World Bank raises China growth forecast
The World Bank has raised its growth forecast for China, saying stimulus measures and approval of infrastructure projects will help boost growth.
It added that the pick-up in factory output and investment "suggested that China's economy was bottoming out".
The bank said it now expects China's economy to grow by 8.4% in 2013, up from its earlier projection of 8.1%.
A slowdown in China's growth in recent months had prompted policymakers to announce various stimulus measures.
These include two interest rate cuts since June, and the approval of infrastructure projects worth more than $150bn (£94bn).
China's central bank, the People's Bank of China, has also lowered the amount of money that banks need to keep in reserve three times in the past few months in an attempt to boost lending.
"The impact of easing credit conditions and public investment in infrastructure is beginning to show," the bank said in its report.
"The impact is expected to continue to be felt into 2013, as the authorities have accelerated the approval of large projects."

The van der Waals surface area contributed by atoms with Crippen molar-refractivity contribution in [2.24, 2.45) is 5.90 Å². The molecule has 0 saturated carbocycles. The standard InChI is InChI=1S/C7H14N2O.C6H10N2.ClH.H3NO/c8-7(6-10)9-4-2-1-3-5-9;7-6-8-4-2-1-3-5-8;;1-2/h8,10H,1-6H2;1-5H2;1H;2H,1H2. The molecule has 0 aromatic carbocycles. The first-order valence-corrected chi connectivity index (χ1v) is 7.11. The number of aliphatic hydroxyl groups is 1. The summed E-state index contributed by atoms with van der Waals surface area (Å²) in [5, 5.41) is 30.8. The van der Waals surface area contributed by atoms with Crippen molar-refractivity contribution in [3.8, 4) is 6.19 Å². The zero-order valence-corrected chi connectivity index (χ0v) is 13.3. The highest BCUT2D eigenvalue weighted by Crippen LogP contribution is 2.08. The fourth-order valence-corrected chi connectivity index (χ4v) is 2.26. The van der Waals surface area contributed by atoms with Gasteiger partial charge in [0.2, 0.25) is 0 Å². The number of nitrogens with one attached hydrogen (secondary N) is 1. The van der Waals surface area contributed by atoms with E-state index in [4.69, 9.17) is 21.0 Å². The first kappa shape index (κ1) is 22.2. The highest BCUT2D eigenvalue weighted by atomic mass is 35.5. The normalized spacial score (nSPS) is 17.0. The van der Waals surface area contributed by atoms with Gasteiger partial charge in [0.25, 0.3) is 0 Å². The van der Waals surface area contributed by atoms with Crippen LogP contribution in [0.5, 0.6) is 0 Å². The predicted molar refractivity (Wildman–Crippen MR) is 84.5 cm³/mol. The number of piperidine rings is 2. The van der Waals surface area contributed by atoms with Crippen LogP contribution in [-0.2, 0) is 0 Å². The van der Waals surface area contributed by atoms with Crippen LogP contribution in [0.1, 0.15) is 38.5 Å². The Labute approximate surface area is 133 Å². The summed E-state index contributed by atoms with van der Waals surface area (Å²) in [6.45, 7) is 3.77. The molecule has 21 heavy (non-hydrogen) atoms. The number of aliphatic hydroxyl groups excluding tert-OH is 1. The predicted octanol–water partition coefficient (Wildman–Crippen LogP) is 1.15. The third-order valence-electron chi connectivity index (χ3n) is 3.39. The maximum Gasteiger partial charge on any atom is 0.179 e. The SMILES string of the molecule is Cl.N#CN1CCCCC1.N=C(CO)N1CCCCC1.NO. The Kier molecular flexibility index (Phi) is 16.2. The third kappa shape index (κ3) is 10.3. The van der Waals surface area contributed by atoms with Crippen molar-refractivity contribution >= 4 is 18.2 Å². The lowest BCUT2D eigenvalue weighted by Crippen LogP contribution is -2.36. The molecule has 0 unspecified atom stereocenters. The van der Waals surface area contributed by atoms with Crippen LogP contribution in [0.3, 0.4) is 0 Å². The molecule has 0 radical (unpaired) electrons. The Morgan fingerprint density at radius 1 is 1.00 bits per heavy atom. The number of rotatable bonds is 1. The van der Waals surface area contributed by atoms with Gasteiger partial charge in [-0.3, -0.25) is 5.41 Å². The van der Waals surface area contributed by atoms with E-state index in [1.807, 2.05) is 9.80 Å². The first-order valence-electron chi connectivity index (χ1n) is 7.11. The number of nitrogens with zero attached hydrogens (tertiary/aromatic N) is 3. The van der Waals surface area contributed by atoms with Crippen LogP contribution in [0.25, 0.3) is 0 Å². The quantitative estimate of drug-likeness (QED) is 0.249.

The bank also raised its forecast for the developing East Asia region, excluding China.
The grouping, which includes Thailand, Philippines, Indonesia and Burma, is now projected to grow 5.7% in 2013, up from the previous forecast of 5.5%.
The bank said that the region was likely to benefit from Thailand's recovery from last year's floods and strong growth in the Philippines.
The Philippines economy has been one of the better performing ones in the region this year.
Its growth has been helped by a strong domestic demand, government spending and increased investment in the country.
The bank raised its projection for the Philippines to 6.2% for 2013 from 5%.
It added that the opening up of Burma and the continuing reforms in the country, which have seen various sanctions against it being lifted, was "another bright spot in the region".